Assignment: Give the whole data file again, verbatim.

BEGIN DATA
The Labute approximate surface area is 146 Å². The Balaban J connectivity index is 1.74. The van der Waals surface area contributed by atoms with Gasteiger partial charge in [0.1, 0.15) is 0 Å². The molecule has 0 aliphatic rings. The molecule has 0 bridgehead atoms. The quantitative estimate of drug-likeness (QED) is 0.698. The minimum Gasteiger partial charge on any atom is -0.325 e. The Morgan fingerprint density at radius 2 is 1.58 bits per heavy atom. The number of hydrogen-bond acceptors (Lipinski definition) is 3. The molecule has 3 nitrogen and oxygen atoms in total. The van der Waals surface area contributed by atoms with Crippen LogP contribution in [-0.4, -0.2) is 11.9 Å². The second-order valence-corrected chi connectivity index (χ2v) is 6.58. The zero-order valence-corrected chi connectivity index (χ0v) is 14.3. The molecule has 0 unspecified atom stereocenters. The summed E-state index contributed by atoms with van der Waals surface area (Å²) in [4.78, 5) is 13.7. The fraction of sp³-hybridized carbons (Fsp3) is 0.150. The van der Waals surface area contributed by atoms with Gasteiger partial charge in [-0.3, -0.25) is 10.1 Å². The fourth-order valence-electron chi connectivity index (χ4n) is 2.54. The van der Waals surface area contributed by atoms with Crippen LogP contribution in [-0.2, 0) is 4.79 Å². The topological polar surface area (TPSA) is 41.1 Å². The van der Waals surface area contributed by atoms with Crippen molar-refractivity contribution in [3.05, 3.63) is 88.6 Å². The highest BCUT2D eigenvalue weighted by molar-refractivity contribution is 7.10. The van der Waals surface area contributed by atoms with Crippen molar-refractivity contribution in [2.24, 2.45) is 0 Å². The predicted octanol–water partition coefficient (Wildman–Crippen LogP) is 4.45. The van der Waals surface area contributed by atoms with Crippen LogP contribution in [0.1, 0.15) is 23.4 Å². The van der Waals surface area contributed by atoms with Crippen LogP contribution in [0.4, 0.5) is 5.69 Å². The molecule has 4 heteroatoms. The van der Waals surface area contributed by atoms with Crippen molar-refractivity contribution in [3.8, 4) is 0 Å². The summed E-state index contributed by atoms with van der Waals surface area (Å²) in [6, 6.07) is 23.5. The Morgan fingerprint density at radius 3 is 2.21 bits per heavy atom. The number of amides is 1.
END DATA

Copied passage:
The Labute approximate surface area is 146 Å². The Balaban J connectivity index is 1.74. The van der Waals surface area contributed by atoms with Gasteiger partial charge in [0.1, 0.15) is 0 Å². The molecule has 0 aliphatic rings. The molecule has 0 bridgehead atoms. The quantitative estimate of drug-likeness (QED) is 0.698. The minimum Gasteiger partial charge on any atom is -0.325 e. The Morgan fingerprint density at radius 2 is 1.58 bits per heavy atom. The number of hydrogen-bond acceptors (Lipinski definition) is 3. The molecule has 3 nitrogen and oxygen atoms in total. The van der Waals surface area contributed by atoms with Crippen LogP contribution in [-0.4, -0.2) is 11.9 Å². The second-order valence-corrected chi connectivity index (χ2v) is 6.58. The zero-order valence-corrected chi connectivity index (χ0v) is 14.3. The molecule has 0 unspecified atom stereocenters. The summed E-state index contributed by atoms with van der Waals surface area (Å²) in [4.78, 5) is 13.7. The fraction of sp³-hybridized carbons (Fsp3) is 0.150. The van der Waals surface area contributed by atoms with Gasteiger partial charge in [-0.3, -0.25) is 10.1 Å². The fourth-order valence-electron chi connectivity index (χ4n) is 2.54. The van der Waals surface area contributed by atoms with Crippen LogP contribution in [-0.2, 0) is 4.79 Å². The topological polar surface area (TPSA) is 41.1 Å². The van der Waals surface area contributed by atoms with Crippen molar-refractivity contribution in [3.05, 3.63) is 88.6 Å². The highest BCUT2D eigenvalue weighted by molar-refractivity contribution is 7.10. The van der Waals surface area contributed by atoms with Crippen molar-refractivity contribution in [2.24, 2.45) is 0 Å². The predicted octanol–water partition coefficient (Wildman–Crippen LogP) is 4.45. The van der Waals surface area contributed by atoms with Crippen LogP contribution in [0.1, 0.15) is 23.4 Å². The van der Waals surface area contributed by atoms with Crippen LogP contribution in [0.4, 0.5) is 5.69 Å². The molecule has 4 heteroatoms. The van der Waals surface area contributed by atoms with Crippen molar-refractivity contribution in [3.8, 4) is 0 Å². The summed E-state index contributed by atoms with van der Waals surface area (Å²) in [6, 6.07) is 23.5. The Morgan fingerprint density at radius 3 is 2.21 bits per heavy atom. The number of amides is 1.